Gold Today – The New York gold price closed at $1,329.00 down $11.60 on Wednesday in New York. Asia took it slightly lower to $1,325 but London started to lift it back up ahead of the Fix. London Fixed gold at $1,331 down $9.00. In the euro, it Fixed slightly lower at €974.806 down €0.50, while the dollar stood at $1.3654, 0.8 of a cent stronger. Ahead of the opening in New York gold stood at $1,332.85 and in the euro at €976.13.
Silver Today – The silver price closed at $21.24 down 62 cents in New York. Ahead of New York’s opening, it was trading higher at $21.45.
There were no purchases of gold into the SPDR gold ETF [GLD] on Wednesday or into the Gold Trust, which left their respective holdings at 803.704 tonnes and 164.24 tonnes. The price fall back to $1,325 was not driven by physical sales, or by the absence of gold purchases in Asia. When such falls happen, without physical selling, the dollar exchange rate against the euro is usually the culprit. In the last day the dollar has strengthened 60 points or 0.5% or the equivalent of $6 on the gold price, implying the fall has been overdone. When this happens the gold price usually recovers quickly. This is why we are seeing a recovery which will continue, unless we see heavy selling from the gold SPDR gold ETF. Such a prospect is becoming increasingly unlikely too.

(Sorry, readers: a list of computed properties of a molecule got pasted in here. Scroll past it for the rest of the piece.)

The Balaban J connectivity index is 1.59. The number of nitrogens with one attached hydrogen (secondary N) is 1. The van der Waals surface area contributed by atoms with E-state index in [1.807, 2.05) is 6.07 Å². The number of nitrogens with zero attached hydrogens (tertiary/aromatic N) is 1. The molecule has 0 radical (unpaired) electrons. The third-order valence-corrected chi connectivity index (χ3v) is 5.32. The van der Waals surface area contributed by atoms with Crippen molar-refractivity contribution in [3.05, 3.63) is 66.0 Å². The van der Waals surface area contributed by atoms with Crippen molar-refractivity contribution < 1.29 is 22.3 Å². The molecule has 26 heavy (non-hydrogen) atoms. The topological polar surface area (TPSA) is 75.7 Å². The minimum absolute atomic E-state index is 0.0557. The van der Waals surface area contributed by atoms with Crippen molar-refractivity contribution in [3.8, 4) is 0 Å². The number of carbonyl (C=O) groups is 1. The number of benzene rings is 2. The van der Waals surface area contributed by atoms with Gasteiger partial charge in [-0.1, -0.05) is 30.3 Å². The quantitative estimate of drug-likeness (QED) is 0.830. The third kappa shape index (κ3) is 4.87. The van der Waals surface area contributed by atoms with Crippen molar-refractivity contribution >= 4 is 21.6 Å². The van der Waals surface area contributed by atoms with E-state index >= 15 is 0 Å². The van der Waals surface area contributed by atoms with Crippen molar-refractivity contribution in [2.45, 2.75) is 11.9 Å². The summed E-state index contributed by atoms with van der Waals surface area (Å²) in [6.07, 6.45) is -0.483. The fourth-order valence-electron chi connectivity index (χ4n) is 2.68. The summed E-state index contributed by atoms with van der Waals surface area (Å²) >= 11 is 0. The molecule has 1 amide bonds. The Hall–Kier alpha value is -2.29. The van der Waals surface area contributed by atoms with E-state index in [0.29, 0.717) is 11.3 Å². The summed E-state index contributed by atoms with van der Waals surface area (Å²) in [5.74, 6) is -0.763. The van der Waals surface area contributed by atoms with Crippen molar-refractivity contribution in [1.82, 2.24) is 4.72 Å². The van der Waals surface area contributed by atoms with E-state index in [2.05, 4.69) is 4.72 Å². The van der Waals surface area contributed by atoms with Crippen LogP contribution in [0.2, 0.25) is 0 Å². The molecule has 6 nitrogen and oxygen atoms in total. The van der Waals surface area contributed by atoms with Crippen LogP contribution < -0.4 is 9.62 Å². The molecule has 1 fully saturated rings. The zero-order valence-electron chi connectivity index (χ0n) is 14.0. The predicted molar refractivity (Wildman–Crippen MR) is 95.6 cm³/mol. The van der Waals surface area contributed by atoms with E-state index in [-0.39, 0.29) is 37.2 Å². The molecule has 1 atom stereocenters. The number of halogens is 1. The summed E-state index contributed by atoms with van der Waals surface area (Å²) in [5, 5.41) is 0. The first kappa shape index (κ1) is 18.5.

It is traditional that speculators, dealers and traders move the gold price around with the euro. The developed world’s central banks, in particular Germany [whose past Central bank president have described gold as a ‘useful counter to the dollar”] retain gold in their reserves. So when the dollar loses value, so the theory goes, gold’s value [as a reserve asset] rises, leaving the total reserve’s value relatively intact. As the Central Bank Gold Agreements have stated repeatedly since 1999, “Gold remains an important reserve asset”. What does this mean? It means that gold is held by nations in case their currency, or that of another reserve currency [Pound Sterling, Yen, Euro or Dollar], loses value, eventually to unacceptability, gold will rise in value and act as money, to compensate. In such extreme times a nation’s gold reserves can act as collateral, or facilitate international liquidity.
Potential candidates for such extreme conditions include Argentina, Turkey, and Vietnam. However, gold will only ever be used when all other options have failed. Cyprus was a case in point. Even though the nation ‘went bust’ its gold was not used. Today, desperate nations are likely to use gold in a ‘swap’ for foreign currencies, where, if they don’t recover, the gold will be forfeit. That’s why so many nations hold their gold outside their borders, so it can be used as such. This is fine unless doubts are cast over the currency and nation where their gold is held.
Silver – The silver price continues to move cautiously with gold.